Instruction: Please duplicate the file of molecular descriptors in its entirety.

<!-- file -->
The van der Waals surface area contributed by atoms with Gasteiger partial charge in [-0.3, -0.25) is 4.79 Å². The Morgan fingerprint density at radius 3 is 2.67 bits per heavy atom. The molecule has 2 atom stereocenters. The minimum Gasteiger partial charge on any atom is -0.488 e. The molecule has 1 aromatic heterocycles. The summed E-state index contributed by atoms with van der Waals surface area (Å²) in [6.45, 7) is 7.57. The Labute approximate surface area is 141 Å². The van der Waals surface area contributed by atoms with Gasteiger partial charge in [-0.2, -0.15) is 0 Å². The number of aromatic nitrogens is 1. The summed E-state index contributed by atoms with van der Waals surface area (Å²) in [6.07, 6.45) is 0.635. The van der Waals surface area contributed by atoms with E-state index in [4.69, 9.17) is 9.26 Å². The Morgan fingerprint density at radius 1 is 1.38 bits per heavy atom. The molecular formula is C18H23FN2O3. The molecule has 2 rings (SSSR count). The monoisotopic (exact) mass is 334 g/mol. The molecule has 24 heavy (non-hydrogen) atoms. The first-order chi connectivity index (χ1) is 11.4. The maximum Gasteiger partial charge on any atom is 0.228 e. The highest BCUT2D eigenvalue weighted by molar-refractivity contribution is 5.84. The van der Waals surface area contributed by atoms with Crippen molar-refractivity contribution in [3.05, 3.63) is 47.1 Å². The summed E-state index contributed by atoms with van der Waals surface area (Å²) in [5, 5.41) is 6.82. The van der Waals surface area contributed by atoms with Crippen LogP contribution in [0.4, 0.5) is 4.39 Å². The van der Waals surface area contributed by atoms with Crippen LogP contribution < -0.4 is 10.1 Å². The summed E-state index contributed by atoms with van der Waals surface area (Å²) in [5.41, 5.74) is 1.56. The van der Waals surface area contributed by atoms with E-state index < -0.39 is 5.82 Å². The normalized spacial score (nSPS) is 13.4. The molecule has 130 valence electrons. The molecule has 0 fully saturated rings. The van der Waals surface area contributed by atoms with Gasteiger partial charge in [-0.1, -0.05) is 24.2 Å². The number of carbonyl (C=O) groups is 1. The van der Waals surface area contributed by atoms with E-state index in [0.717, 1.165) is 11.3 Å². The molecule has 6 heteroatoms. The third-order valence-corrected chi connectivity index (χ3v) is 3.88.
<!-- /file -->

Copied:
The van der Waals surface area contributed by atoms with Gasteiger partial charge in [-0.3, -0.25) is 4.79 Å². The Morgan fingerprint density at radius 3 is 2.67 bits per heavy atom. The molecule has 2 atom stereocenters. The minimum Gasteiger partial charge on any atom is -0.488 e. The molecule has 1 aromatic heterocycles. The summed E-state index contributed by atoms with van der Waals surface area (Å²) in [6.45, 7) is 7.57. The Labute approximate surface area is 141 Å². The van der Waals surface area contributed by atoms with Gasteiger partial charge in [-0.2, -0.15) is 0 Å². The number of aromatic nitrogens is 1. The summed E-state index contributed by atoms with van der Waals surface area (Å²) in [6.07, 6.45) is 0.635. The van der Waals surface area contributed by atoms with E-state index in [4.69, 9.17) is 9.26 Å². The Morgan fingerprint density at radius 1 is 1.38 bits per heavy atom. The molecular formula is C18H23FN2O3. The molecule has 2 rings (SSSR count). The monoisotopic (exact) mass is 334 g/mol. The molecule has 24 heavy (non-hydrogen) atoms. The first-order chi connectivity index (χ1) is 11.4. The maximum Gasteiger partial charge on any atom is 0.228 e. The highest BCUT2D eigenvalue weighted by molar-refractivity contribution is 5.84. The van der Waals surface area contributed by atoms with Crippen molar-refractivity contribution in [3.05, 3.63) is 47.1 Å². The summed E-state index contributed by atoms with van der Waals surface area (Å²) in [5, 5.41) is 6.82. The van der Waals surface area contributed by atoms with Crippen LogP contribution in [0.4, 0.5) is 4.39 Å². The van der Waals surface area contributed by atoms with Crippen LogP contribution < -0.4 is 10.1 Å². The summed E-state index contributed by atoms with van der Waals surface area (Å²) in [5.41, 5.74) is 1.56. The van der Waals surface area contributed by atoms with E-state index < -0.39 is 5.82 Å². The normalized spacial score (nSPS) is 13.4. The molecule has 130 valence electrons. The molecule has 0 fully saturated rings. The van der Waals surface area contributed by atoms with Gasteiger partial charge in [-0.1, -0.05) is 24.2 Å². The number of carbonyl (C=O) groups is 1. The van der Waals surface area contributed by atoms with E-state index in [0.717, 1.165) is 11.3 Å². The molecule has 6 heteroatoms. The third-order valence-corrected chi connectivity index (χ3v) is 3.88.